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Many Protest Privatizing Baltimore Rec Centers

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McCorkel Meghan 370x278 (2) Meghan McCorkell
Meghan McCorkell joined the Eyewitness News team in July 2011 as a...
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BALTIMORE (WJZ) — A plan to privatize some Baltimore rec centers is under fire. Wednesday night, a full house showed up to a meeting with city leaders.

Meghan McCorkell has more on the community backlash.

Many community members are upset with the plan to privatize 25 of the city’s 55 rec centers, but city leaders say with budget cuts, it may be the only way to save them.

“You are about to give away a gem in our community to strangers,” said Jenny Dill, Roosevelt Rec. Council.

There was fiery feedback from a standing room only crowd.

“Every time there’s a financial crisis, you can’t keep cutting the children short,” said Bill Tyler, Chief of Recreation.

Community members are concerned about the city’s plan to turn over management of 25 rec centers to businesses and nonprofits.

“Why would it be important to privatize it? To give your rec center away?” said Dill.

But with massive budget cuts looming, officials say it’s necessary.

“The goal is not to close any rec centers,” said Chief of Recreation Bill Tyler.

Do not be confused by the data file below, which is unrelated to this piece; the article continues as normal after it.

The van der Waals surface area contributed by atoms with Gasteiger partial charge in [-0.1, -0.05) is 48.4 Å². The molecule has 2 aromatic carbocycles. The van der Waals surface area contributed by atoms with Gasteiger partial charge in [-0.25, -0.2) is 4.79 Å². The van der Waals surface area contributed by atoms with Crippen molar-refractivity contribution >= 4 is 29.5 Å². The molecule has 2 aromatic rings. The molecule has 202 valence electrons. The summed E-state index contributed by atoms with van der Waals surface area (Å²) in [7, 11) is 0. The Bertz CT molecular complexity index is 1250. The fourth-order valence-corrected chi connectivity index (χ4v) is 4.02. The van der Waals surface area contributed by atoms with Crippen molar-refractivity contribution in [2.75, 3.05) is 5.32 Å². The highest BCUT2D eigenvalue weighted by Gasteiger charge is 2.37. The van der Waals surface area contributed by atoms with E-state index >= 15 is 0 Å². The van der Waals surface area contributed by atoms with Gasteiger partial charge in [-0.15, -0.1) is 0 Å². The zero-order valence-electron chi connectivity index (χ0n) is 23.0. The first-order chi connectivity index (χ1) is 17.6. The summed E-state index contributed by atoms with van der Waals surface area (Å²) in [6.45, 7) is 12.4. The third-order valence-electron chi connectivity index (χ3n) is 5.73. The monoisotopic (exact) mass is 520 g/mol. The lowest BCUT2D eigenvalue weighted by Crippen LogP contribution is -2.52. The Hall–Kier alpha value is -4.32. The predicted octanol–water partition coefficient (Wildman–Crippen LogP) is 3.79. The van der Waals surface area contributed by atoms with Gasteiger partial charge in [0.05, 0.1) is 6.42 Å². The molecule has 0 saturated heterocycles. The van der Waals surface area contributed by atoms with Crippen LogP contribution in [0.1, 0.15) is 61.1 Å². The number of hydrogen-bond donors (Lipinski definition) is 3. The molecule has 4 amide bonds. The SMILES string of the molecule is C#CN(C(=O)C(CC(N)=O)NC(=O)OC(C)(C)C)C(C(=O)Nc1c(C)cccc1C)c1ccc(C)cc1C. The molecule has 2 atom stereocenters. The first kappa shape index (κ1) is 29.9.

With funding slashed, the chief of recreation says finding partners may be the only solution.

“We aren’t going to be able to do it without partners, so it is vital,” Tyler said.

Some city leaders say the process of partnering with business and nonprofits needs to be simplified.

“It was 65 pages of requirements. It was heavy-duty expensive,” said City Councilwoman Mary Pat Clarke.

There’s no cookie cutter answer, says Clarke. She thinks each center should be handled individually.

“Every community is going to have a different way of doing it and structuring it,” Clarke said.

More control over what’s happening is what many here are craving.

“I don’t recall anybody coming to me or coming to anybody in the community saying, `What do you all want? What do you all need?'” said rec center volunteer Gary Stanford.

Tyler recently told the City Council all recreation centers will remain open through the end of June.

Seven companies and nonprofits have turned in proposals to run 16 of the rec centers. The city will request another round of proposals at the end of this week.

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